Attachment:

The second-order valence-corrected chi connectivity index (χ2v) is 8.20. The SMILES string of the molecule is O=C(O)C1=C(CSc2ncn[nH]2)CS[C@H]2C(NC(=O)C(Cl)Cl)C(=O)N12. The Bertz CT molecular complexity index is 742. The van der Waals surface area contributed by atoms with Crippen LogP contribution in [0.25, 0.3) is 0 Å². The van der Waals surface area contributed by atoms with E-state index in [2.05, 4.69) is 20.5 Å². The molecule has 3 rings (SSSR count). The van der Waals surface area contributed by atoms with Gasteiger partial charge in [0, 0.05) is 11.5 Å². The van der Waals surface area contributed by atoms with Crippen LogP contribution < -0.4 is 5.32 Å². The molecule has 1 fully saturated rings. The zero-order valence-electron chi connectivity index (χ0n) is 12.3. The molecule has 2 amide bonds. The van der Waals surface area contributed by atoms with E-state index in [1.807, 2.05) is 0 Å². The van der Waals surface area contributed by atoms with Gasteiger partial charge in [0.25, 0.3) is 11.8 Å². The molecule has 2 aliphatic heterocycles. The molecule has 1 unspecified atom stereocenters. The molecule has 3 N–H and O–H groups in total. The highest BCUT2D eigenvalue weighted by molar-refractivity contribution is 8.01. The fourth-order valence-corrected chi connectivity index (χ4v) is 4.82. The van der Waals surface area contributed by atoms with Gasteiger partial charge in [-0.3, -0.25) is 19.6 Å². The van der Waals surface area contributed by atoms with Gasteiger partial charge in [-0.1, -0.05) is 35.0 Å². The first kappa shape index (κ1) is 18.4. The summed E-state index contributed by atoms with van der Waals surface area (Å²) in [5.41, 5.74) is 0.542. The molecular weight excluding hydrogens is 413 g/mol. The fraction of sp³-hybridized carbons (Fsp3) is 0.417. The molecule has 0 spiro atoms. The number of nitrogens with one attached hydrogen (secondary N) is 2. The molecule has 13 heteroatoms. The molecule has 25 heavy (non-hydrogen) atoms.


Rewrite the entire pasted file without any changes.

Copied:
The second-order valence-corrected chi connectivity index (χ2v) is 8.20. The SMILES string of the molecule is O=C(O)C1=C(CSc2ncn[nH]2)CS[C@H]2C(NC(=O)C(Cl)Cl)C(=O)N12. The Bertz CT molecular complexity index is 742. The van der Waals surface area contributed by atoms with Crippen LogP contribution in [0.25, 0.3) is 0 Å². The van der Waals surface area contributed by atoms with E-state index in [2.05, 4.69) is 20.5 Å². The molecule has 3 rings (SSSR count). The van der Waals surface area contributed by atoms with Gasteiger partial charge in [0, 0.05) is 11.5 Å². The van der Waals surface area contributed by atoms with Crippen LogP contribution < -0.4 is 5.32 Å². The molecule has 1 fully saturated rings. The zero-order valence-electron chi connectivity index (χ0n) is 12.3. The molecule has 2 amide bonds. The van der Waals surface area contributed by atoms with E-state index in [1.807, 2.05) is 0 Å². The van der Waals surface area contributed by atoms with Gasteiger partial charge in [0.25, 0.3) is 11.8 Å². The molecule has 2 aliphatic heterocycles. The molecule has 1 unspecified atom stereocenters. The molecule has 3 N–H and O–H groups in total. The highest BCUT2D eigenvalue weighted by molar-refractivity contribution is 8.01. The fourth-order valence-corrected chi connectivity index (χ4v) is 4.82. The van der Waals surface area contributed by atoms with Gasteiger partial charge in [-0.3, -0.25) is 19.6 Å². The van der Waals surface area contributed by atoms with Gasteiger partial charge in [-0.1, -0.05) is 35.0 Å². The first kappa shape index (κ1) is 18.4. The summed E-state index contributed by atoms with van der Waals surface area (Å²) in [5.41, 5.74) is 0.542. The molecular weight excluding hydrogens is 413 g/mol. The fraction of sp³-hybridized carbons (Fsp3) is 0.417. The molecule has 0 spiro atoms. The number of nitrogens with one attached hydrogen (secondary N) is 2. The molecule has 13 heteroatoms. The molecule has 25 heavy (non-hydrogen) atoms.